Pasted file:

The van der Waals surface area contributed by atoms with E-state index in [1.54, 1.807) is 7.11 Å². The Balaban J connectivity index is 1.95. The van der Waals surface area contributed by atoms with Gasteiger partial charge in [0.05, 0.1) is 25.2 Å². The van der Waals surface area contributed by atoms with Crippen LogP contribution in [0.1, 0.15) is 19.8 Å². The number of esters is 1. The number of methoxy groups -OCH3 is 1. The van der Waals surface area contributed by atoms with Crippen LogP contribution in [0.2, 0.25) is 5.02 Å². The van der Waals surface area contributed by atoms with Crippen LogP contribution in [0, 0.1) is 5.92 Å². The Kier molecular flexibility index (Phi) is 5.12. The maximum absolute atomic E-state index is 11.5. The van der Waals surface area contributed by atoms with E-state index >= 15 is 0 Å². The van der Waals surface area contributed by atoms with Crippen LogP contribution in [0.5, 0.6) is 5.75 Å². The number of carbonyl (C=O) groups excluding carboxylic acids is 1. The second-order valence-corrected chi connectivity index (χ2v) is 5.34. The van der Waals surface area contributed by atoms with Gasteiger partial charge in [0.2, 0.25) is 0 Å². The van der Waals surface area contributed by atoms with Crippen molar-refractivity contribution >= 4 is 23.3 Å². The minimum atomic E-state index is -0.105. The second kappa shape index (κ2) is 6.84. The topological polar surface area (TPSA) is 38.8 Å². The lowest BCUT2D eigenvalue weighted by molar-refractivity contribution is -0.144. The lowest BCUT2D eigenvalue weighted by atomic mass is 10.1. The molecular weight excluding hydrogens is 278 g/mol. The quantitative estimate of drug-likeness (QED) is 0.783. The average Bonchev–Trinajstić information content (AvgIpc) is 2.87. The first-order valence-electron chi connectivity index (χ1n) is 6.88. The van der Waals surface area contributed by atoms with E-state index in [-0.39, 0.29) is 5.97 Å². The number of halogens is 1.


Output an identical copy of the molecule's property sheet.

The van der Waals surface area contributed by atoms with E-state index in [1.54, 1.807) is 7.11 Å². The Balaban J connectivity index is 1.95. The van der Waals surface area contributed by atoms with Gasteiger partial charge in [0.05, 0.1) is 25.2 Å². The van der Waals surface area contributed by atoms with Crippen LogP contribution in [0.1, 0.15) is 19.8 Å². The number of esters is 1. The number of methoxy groups -OCH3 is 1. The van der Waals surface area contributed by atoms with Crippen LogP contribution in [0.2, 0.25) is 5.02 Å². The van der Waals surface area contributed by atoms with Crippen LogP contribution in [0, 0.1) is 5.92 Å². The Kier molecular flexibility index (Phi) is 5.12. The maximum absolute atomic E-state index is 11.5. The van der Waals surface area contributed by atoms with E-state index >= 15 is 0 Å². The van der Waals surface area contributed by atoms with Crippen LogP contribution in [0.5, 0.6) is 5.75 Å². The number of carbonyl (C=O) groups excluding carboxylic acids is 1. The second-order valence-corrected chi connectivity index (χ2v) is 5.34. The van der Waals surface area contributed by atoms with Gasteiger partial charge in [0.2, 0.25) is 0 Å². The van der Waals surface area contributed by atoms with Crippen molar-refractivity contribution >= 4 is 23.3 Å². The minimum atomic E-state index is -0.105. The second kappa shape index (κ2) is 6.84. The topological polar surface area (TPSA) is 38.8 Å². The lowest BCUT2D eigenvalue weighted by molar-refractivity contribution is -0.144. The lowest BCUT2D eigenvalue weighted by atomic mass is 10.1. The molecular weight excluding hydrogens is 278 g/mol. The quantitative estimate of drug-likeness (QED) is 0.783. The average Bonchev–Trinajstić information content (AvgIpc) is 2.87. The first-order valence-electron chi connectivity index (χ1n) is 6.88. The van der Waals surface area contributed by atoms with E-state index in [-0.39, 0.29) is 5.97 Å². The number of halogens is 1.